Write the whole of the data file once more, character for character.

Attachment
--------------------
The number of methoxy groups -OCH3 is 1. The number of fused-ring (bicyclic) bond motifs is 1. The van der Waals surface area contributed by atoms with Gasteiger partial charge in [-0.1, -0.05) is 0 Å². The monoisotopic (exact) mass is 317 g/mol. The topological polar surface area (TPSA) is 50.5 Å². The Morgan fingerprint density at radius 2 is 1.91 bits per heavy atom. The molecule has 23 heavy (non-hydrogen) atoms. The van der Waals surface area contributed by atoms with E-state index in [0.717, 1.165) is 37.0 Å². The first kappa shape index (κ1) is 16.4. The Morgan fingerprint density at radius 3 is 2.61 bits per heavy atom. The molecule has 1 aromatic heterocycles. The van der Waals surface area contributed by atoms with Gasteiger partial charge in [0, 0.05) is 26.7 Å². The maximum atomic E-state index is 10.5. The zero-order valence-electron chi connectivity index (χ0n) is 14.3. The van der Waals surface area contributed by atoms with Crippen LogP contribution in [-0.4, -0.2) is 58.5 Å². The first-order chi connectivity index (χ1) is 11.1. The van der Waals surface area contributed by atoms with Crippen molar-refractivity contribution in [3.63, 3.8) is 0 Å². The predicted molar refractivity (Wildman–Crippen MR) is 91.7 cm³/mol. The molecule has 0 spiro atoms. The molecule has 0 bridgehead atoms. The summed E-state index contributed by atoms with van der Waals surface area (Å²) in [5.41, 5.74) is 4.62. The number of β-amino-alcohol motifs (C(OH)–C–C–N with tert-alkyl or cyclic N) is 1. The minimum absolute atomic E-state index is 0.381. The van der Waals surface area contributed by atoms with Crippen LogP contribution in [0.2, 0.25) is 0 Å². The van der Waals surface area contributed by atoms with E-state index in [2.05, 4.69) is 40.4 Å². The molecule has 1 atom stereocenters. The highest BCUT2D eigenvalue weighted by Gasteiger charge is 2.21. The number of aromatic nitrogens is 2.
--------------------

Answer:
The number of methoxy groups -OCH3 is 1. The number of fused-ring (bicyclic) bond motifs is 1. The van der Waals surface area contributed by atoms with Gasteiger partial charge in [-0.1, -0.05) is 0 Å². The monoisotopic (exact) mass is 317 g/mol. The topological polar surface area (TPSA) is 50.5 Å². The Morgan fingerprint density at radius 2 is 1.91 bits per heavy atom. The molecule has 23 heavy (non-hydrogen) atoms. The van der Waals surface area contributed by atoms with E-state index in [0.717, 1.165) is 37.0 Å². The first kappa shape index (κ1) is 16.4. The Morgan fingerprint density at radius 3 is 2.61 bits per heavy atom. The molecule has 1 aromatic heterocycles. The van der Waals surface area contributed by atoms with Gasteiger partial charge in [0, 0.05) is 26.7 Å². The maximum atomic E-state index is 10.5. The zero-order valence-electron chi connectivity index (χ0n) is 14.3. The van der Waals surface area contributed by atoms with Crippen LogP contribution in [-0.4, -0.2) is 58.5 Å². The first-order chi connectivity index (χ1) is 11.1. The van der Waals surface area contributed by atoms with Crippen molar-refractivity contribution in [3.63, 3.8) is 0 Å². The predicted molar refractivity (Wildman–Crippen MR) is 91.7 cm³/mol. The molecule has 0 spiro atoms. The molecule has 0 bridgehead atoms. The summed E-state index contributed by atoms with van der Waals surface area (Å²) in [5.41, 5.74) is 4.62. The number of β-amino-alcohol motifs (C(OH)–C–C–N with tert-alkyl or cyclic N) is 1. The minimum absolute atomic E-state index is 0.381. The van der Waals surface area contributed by atoms with Crippen LogP contribution in [0.2, 0.25) is 0 Å². The van der Waals surface area contributed by atoms with E-state index in [2.05, 4.69) is 40.4 Å². The molecule has 1 atom stereocenters. The highest BCUT2D eigenvalue weighted by Gasteiger charge is 2.21. The number of aromatic nitrogens is 2.